No place like home

Published 5:15 pm Saturday, July 4, 2015

By Fletcher Stephens

“No place like home” took on real meaning during my recent visit to Cuzco, Peru.

With an estimated population of 435,000 people and an elevation of 11,200 feet, I experienced this South American country, where simple ways of life caused me to miss home and the excesses Americans often take for granted.

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Immersed in another culture and society, one expects shock and feelings of awe and amazement at new sights, surroundings and lifestyle changes. Settling in with my host family, I immediately started adjusting to the thin air, the craziness of the traffic, the burning stench from poor vehicle emissions, the lack of readily available clean drinking water, the 24-hour noise levels — all mixed into a festive atmosphere of happiness, pride, love, minimum crime and peacefulness.

The transient population of seasonal “backpackers” and roughly 60 students from other countries helped create a cultural melting pot of selflessness, sharing and celebration. Sharing of the simplest life staples is commonplace and if not accepted could be seen as rude by the Peruvian people.

My blessed and abundant American life was challenged by the local diet, starting the day with oatmeal, an egg and fruit. Lunch is the main household meal, consisting of soup served with fried egg and/or fried bananas, fried fish with rice, pumpkin and potatoes with a side of rice.

Peru is home to more than 2,500 different kinds of potatoes but no French fries. Peruvians eat in very small portions, and asking for more (or less) is seen as disrespectful to the host.

Also, wearing shoes and/or slippers inside is required, and taking showers meant turning on the “hot water switch” located on a little box above the showerhead, as solar is the primary source of energy.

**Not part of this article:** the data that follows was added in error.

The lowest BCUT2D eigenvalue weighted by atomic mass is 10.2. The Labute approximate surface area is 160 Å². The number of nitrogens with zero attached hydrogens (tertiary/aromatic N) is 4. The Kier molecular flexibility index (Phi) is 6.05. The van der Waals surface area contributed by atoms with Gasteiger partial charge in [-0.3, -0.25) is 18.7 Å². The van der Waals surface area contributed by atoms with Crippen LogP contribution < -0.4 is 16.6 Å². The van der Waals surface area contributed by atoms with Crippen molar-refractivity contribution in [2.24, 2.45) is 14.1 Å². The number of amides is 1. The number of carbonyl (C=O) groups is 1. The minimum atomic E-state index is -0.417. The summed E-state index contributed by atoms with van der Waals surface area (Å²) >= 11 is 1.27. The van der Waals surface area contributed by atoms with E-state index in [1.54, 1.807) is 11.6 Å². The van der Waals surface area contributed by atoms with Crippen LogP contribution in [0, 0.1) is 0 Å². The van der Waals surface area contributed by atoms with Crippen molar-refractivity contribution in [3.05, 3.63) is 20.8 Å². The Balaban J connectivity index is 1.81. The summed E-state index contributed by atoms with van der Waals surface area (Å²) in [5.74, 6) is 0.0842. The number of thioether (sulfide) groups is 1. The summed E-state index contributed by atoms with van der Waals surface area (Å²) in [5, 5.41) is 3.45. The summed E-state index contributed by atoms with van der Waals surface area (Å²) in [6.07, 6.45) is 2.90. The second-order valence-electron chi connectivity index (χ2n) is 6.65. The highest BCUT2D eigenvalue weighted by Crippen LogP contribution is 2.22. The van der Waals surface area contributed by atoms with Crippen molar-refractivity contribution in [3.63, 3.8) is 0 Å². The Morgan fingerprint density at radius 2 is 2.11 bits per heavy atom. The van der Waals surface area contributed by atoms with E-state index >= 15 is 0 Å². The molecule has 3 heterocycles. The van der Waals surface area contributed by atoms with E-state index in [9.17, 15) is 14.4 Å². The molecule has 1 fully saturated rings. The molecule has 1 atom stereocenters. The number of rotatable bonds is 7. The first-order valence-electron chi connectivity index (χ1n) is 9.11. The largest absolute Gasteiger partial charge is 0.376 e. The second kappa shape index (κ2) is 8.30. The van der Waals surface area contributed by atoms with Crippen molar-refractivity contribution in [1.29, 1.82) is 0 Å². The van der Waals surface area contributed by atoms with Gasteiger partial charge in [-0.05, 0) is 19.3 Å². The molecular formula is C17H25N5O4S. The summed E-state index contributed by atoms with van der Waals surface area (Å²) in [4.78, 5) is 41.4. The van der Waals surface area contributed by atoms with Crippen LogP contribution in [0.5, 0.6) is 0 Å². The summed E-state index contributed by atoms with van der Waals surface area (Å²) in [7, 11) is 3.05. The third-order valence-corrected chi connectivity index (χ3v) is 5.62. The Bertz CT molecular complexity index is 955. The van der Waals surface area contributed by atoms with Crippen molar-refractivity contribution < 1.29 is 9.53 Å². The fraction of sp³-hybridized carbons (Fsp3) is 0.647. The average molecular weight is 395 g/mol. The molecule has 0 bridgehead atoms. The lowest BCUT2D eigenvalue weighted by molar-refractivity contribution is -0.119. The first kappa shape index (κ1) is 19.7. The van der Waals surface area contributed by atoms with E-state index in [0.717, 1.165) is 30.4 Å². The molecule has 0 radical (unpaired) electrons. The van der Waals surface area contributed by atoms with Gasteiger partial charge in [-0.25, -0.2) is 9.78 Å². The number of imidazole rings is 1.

Cultural values, practices and the country’s history are at the center of Peruvian life. I was constantly reminded of how few “creature comforts” are needed to be comfortable, happy and generous.

There are also constant reminders of the Incans’ history, with street art (different from graffiti) of sacrifices and symbols. I was most excited to participate in the Corpus Christi festival, a colorful and traditional ceremony that represents 15 saints and virgins, organized in several processions, arriving to “greet” the body of Christ, 60 days after Easter Sunday.

Experiencing life on the floating islands at the world known Lake Titiqaqa, as well as climbing to the top of Machu Picchu, a 15th-century Inca site located 7,970 feet above sea level, were notable adventures.

With no iPhones, Androids or Blackberries, they live off the land and are the happiest people I’ve ever met.

In addition to meeting academic requirements, we performed community service projects, which ranged from working at the zoo to day-care schools. Interacting with children in the villages, where soccer balls brought big smiles to their faces, was another reminder of the culture’s grace and love.

Crime is low — mostly petty thefts and pickpocketing — and police presence is mostly limited to traffic direction and helping tourists enjoy a simple, highly cultural experience.

I share my experience hoping more students will take advantage of opportunities to travel, explore and get outside their comfort zones.

I left Peru with an inspired and uplifted heart, knowing that God’s love, grace and abundance are sometimes all we need to enjoy peace, kindness and compassion. And, in spite of America’s humanitarian challenges, there is still “no place like home.”

Fletcher Kyle Stephens is a 2013 King’s Fork High School graduate and rising junior (2nd Cadet) at the Virginia Military Institute in Lexington. He is the son of Bob and Karen Stephens of Chuckatuck.